Experts’ Insights: Shut down snow mold

By |  September 5, 2019 0 Comments
Snow mold (Photo: Paul Koch)

Gray snow mold typically appears in places that experience long periods of snow-covered ground. (Photo: Paul Koch)

Snow mold is an umbrella term that encompasses pink snow mold, gray snow mold and speckled snow mold, according to Paul Koch, Ph.D., assistant professor in the Department of Plant Pathology at the University of Wisconsin-Madison.

It’s mostly found in areas that experience prolonged stretches of snow-covered ground (gray and speckled snow mold) or prolonged stretches of cool, wet weather with temperatures of less than 40 degrees F and high moisture (pink snow mold).

“The snow cover provides a nice warm blanket for the fungi to grow during the winter,” Koch says. “If it’s too cold and if there’s no snow there, the ground dries out, it freezes and the fungi don’t grow.”

Pink snow mold has a pinkish ring around the outside. Gray snow mold and speckled snow mold produce spores embedded in the leaf blade. The spores are red in color for gray snow mold, and they’re small and black in color for speckled snow mold.

It most commonly requires preventive applications of fungicides, sometimes in the late fall within two to three weeks of when the snow cover occurs. Koch recommends leaving a check area where superintendents spray snow mold products to get an idea of how much pressure is present.

“It’s seeing what your course experiences and then tailoring your program to fit that,” Koch says.

Paul Giordano (Photo: Bayer)

Paul Giordano (Photo: Bayer)

Bayer

Paul Giordano
Green Solutions Team member, Bayer Turf and Ornamental Division

Difficult settings in northern and high-elevation climates that experience extended snow cover, late season rains, unfrozen soils and repeated melting events tend to enhance snow mold pressure. Limiting shade, minimizing compaction and traffic, maintaining adequate fertility and maximizing other cultural practices can help mitigate pressure from snow mold pathogens. Many superintendents also have started to incorporate a midfall fungicide application to highly susceptible and high-value areas two to four weeks prior to their final snow mold application. Demethylation inhibitor fungicides have been shown to work well in preventively controlling early inoculum activity at this time. Advancements in molecular genetics and metabolic profiling may render new targets for synthetic- and biologic-based disease control solutions.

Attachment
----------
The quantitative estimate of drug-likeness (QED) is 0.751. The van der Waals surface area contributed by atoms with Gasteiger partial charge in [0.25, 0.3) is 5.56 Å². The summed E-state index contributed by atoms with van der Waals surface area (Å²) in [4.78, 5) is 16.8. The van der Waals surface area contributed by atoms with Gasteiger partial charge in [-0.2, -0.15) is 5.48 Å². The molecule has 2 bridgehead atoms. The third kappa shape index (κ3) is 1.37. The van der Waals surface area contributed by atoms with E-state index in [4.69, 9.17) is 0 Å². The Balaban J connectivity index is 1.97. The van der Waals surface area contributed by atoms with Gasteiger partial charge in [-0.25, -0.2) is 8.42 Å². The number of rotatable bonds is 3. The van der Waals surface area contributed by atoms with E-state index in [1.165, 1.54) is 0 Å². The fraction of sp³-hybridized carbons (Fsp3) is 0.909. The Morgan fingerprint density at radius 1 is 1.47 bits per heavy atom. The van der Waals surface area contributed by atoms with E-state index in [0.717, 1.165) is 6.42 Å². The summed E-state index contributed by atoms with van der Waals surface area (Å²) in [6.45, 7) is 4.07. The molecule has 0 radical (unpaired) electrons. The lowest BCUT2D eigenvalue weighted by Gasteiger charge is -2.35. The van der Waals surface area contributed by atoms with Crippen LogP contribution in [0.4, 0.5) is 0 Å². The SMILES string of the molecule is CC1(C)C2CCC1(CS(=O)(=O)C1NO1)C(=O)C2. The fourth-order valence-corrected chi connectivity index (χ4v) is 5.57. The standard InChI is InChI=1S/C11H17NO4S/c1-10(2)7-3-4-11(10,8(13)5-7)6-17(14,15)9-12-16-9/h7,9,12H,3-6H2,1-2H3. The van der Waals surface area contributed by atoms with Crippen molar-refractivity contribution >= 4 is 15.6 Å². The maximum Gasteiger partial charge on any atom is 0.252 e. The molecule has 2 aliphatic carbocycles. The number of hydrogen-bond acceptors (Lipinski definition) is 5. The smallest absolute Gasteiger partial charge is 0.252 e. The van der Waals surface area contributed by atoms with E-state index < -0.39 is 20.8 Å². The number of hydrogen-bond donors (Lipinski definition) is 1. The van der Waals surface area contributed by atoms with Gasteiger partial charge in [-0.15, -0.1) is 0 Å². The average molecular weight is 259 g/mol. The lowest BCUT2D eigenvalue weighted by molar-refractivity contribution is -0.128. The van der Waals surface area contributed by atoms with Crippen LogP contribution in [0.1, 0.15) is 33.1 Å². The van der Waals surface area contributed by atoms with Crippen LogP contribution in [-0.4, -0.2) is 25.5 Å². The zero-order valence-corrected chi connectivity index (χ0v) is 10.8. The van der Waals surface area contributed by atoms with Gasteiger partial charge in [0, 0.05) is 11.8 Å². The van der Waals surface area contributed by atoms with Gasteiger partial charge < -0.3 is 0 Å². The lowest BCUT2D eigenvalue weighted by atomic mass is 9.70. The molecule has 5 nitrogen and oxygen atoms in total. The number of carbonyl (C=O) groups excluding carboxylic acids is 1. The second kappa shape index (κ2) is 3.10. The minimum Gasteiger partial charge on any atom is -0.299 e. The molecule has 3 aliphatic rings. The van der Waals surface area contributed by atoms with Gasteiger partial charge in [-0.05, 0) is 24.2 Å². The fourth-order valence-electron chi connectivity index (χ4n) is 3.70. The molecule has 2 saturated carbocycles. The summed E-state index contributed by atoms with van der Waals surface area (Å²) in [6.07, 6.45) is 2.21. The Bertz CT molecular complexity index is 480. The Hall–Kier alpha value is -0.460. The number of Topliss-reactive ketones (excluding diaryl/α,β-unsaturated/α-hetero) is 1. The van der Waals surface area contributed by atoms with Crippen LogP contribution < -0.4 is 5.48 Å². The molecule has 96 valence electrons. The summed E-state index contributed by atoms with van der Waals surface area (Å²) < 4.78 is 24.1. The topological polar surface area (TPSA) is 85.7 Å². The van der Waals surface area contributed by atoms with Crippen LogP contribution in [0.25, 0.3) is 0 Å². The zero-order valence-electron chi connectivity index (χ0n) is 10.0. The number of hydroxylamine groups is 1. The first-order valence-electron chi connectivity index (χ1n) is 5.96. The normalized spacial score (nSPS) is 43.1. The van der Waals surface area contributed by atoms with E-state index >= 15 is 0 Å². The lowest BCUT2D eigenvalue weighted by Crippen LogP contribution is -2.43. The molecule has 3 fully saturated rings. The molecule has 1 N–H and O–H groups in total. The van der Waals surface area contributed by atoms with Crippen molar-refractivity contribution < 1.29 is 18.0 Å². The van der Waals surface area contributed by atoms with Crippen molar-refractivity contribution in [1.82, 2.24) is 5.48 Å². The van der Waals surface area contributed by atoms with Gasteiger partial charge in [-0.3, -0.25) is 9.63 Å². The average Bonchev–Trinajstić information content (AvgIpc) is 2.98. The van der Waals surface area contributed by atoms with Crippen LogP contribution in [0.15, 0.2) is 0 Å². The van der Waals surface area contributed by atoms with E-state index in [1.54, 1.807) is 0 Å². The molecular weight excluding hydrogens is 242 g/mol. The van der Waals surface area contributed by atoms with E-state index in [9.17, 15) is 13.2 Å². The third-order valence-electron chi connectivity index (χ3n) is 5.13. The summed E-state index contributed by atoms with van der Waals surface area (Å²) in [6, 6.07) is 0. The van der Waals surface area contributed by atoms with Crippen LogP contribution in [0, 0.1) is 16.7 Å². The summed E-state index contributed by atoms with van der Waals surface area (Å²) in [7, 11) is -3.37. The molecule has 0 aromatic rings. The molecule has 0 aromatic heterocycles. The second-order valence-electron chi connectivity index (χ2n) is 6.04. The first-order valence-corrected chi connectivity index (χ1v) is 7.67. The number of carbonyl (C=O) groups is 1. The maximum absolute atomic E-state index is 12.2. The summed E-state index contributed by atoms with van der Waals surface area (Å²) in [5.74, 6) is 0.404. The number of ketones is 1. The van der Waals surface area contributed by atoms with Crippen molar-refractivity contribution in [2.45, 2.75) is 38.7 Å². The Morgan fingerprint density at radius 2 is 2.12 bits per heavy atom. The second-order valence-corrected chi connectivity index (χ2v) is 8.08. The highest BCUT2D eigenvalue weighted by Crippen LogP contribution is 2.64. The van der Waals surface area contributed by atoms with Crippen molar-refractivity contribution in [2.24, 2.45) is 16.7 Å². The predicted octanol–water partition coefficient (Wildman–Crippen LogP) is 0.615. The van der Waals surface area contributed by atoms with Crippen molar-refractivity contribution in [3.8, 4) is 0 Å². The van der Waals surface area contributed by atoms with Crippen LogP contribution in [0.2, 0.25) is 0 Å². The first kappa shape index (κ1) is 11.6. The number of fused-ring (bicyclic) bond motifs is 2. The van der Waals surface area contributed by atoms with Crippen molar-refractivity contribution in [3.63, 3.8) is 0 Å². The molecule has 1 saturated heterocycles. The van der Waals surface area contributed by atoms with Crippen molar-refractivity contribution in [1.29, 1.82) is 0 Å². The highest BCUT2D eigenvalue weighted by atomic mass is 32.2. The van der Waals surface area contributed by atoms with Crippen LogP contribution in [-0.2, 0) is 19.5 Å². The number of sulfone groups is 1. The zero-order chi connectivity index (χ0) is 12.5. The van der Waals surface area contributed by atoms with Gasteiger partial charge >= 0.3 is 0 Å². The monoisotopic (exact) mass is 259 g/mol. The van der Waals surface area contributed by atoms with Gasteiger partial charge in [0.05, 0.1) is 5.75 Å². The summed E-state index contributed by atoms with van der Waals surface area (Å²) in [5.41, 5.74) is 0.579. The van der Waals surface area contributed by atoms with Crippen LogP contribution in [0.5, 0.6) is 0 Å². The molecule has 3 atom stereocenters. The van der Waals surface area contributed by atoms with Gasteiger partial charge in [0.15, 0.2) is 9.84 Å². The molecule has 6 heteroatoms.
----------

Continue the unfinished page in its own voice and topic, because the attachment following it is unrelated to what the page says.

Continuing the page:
Rick Fletcher (Photo: Nufarm)

Rick Fletcher (Photo: Nufarm)

Nufarm

Rick Fletcher
Technical Services Manager, Turf and Ornamentals

Snow mold for most superintendents is a historic disease. If they’ve had it in the past or if they’re in a region that’s likely to get it, they know it could be prevalent at their place. Proper planning and timing of applications always is key. It’s understanding the opportunity to have snow mold, understanding the history of growth conditions, understanding the historical efficacy of their own experiences as well as university trials so that the timing of applications is adequate. Chemical choices can vary by region, by course and by the types of snow mold. Recently, the succinate dehydrogenase inhibitor families have played an important part. If anything’s going to change in the future, it’s going to be the involvement of other chemicals — chemical mixtures, chemical rotations that best suit the snow mold organisms at each course. It’s clear that mixtures of multiple active ingredients are essential for good management.

Justin Stewart (Photo: Corteva Agriscience)

Justin Stewart (Photo: Corteva Agriscience)

Corteva Agriscience

Justin Stewart
Eastern District Sales Leader for Corteva Agriscience Turf & Ornamental

Proper identification of all snow mold types and the environmental conditions that favor each one is critical to achieving successful control. Avoiding excessive amounts of nitrogen going down in the late fall is often a great start. During this time, some superintendents utilize slow-release fertilizers in areas with a history of snow mold. Other options are to continue mowing into dormancy and applying one to two applications of fungicides prior to snowfall in order to “put the course to bed” before winter. Most universities recommend applying fungicides every three to four weeks in the absence of snow cover until temps start to exceed 60 degrees. Often just removing leaf clutter and installing snow fences can help reduce the potential for snow mold. In the future it’s possible that improved turfgrass varieties and advancements in digital tools for tracking nutrient use and disease outbreaks will someday provide superintendents with new ways to better control these diseases.

Matt Giese (Photo: Syngenta)

Matt Giese (Photo: Syngenta)

Syngenta

Matt Giese
Technical Services Manager

Culturally speaking, to circumvent snow cover on a tall canopy, avoid heavy applications of nitrogen in late fall that create lush turf. Also, minimize thatch accumulation and continue mowing until growth stops. Certain high-snow regions may see reduced disease from snow removal during the late-winter period. These practices, while helpful, may not be enough to alleviate snow mold damage to many susceptible turfgrass species, so consider a program of both cultural practices and preventive fall snow mold fungicide applications. In the longer term, we’ll likely see new active ingredients make an impact, although application timings won’t be that different from what’s currently recommended. What may drive this technology more than any other factor is how the changing climate affects snow mold pathogen types. It’s probably more accurate to say that predicting snow mold propensity is unpredictable, and superintendents managing it must continue to do so well into the foreseeable future.

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